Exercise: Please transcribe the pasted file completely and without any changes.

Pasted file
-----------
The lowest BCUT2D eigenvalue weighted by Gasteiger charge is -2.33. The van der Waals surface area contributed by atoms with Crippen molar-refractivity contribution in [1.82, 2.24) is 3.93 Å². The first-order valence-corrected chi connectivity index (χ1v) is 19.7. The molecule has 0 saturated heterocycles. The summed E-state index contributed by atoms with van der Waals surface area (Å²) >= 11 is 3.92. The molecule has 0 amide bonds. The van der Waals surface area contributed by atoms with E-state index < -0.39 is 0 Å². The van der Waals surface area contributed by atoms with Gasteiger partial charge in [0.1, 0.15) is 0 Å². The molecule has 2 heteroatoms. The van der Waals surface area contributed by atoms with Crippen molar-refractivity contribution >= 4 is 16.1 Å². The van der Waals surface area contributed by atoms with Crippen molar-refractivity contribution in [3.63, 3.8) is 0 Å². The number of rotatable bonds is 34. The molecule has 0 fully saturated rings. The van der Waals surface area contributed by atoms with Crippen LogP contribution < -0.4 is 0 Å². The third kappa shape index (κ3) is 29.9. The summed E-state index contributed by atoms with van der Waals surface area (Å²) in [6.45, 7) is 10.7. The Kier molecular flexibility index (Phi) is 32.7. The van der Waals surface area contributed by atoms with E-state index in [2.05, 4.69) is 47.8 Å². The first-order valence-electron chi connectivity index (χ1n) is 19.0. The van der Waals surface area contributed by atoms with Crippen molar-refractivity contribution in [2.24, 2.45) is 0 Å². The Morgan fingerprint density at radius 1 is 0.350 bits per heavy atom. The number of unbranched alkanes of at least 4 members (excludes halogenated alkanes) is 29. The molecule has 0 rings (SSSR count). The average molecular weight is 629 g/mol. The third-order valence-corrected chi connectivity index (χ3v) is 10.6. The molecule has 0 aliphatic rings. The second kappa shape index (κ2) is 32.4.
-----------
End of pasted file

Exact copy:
The lowest BCUT2D eigenvalue weighted by Gasteiger charge is -2.33. The van der Waals surface area contributed by atoms with Crippen molar-refractivity contribution in [1.82, 2.24) is 3.93 Å². The first-order valence-corrected chi connectivity index (χ1v) is 19.7. The molecule has 0 saturated heterocycles. The summed E-state index contributed by atoms with van der Waals surface area (Å²) >= 11 is 3.92. The molecule has 0 amide bonds. The van der Waals surface area contributed by atoms with E-state index < -0.39 is 0 Å². The van der Waals surface area contributed by atoms with Gasteiger partial charge in [0.1, 0.15) is 0 Å². The molecule has 2 heteroatoms. The van der Waals surface area contributed by atoms with Crippen molar-refractivity contribution >= 4 is 16.1 Å². The van der Waals surface area contributed by atoms with Crippen molar-refractivity contribution in [3.63, 3.8) is 0 Å². The number of rotatable bonds is 34. The molecule has 0 fully saturated rings. The van der Waals surface area contributed by atoms with Crippen LogP contribution < -0.4 is 0 Å². The third kappa shape index (κ3) is 29.9. The summed E-state index contributed by atoms with van der Waals surface area (Å²) in [6.45, 7) is 10.7. The Kier molecular flexibility index (Phi) is 32.7. The van der Waals surface area contributed by atoms with E-state index in [2.05, 4.69) is 47.8 Å². The first-order valence-electron chi connectivity index (χ1n) is 19.0. The van der Waals surface area contributed by atoms with Crippen molar-refractivity contribution in [2.24, 2.45) is 0 Å². The Morgan fingerprint density at radius 1 is 0.350 bits per heavy atom. The number of unbranched alkanes of at least 4 members (excludes halogenated alkanes) is 29. The molecule has 0 rings (SSSR count). The average molecular weight is 629 g/mol. The third-order valence-corrected chi connectivity index (χ3v) is 10.6. The molecule has 0 aliphatic rings. The second kappa shape index (κ2) is 32.4.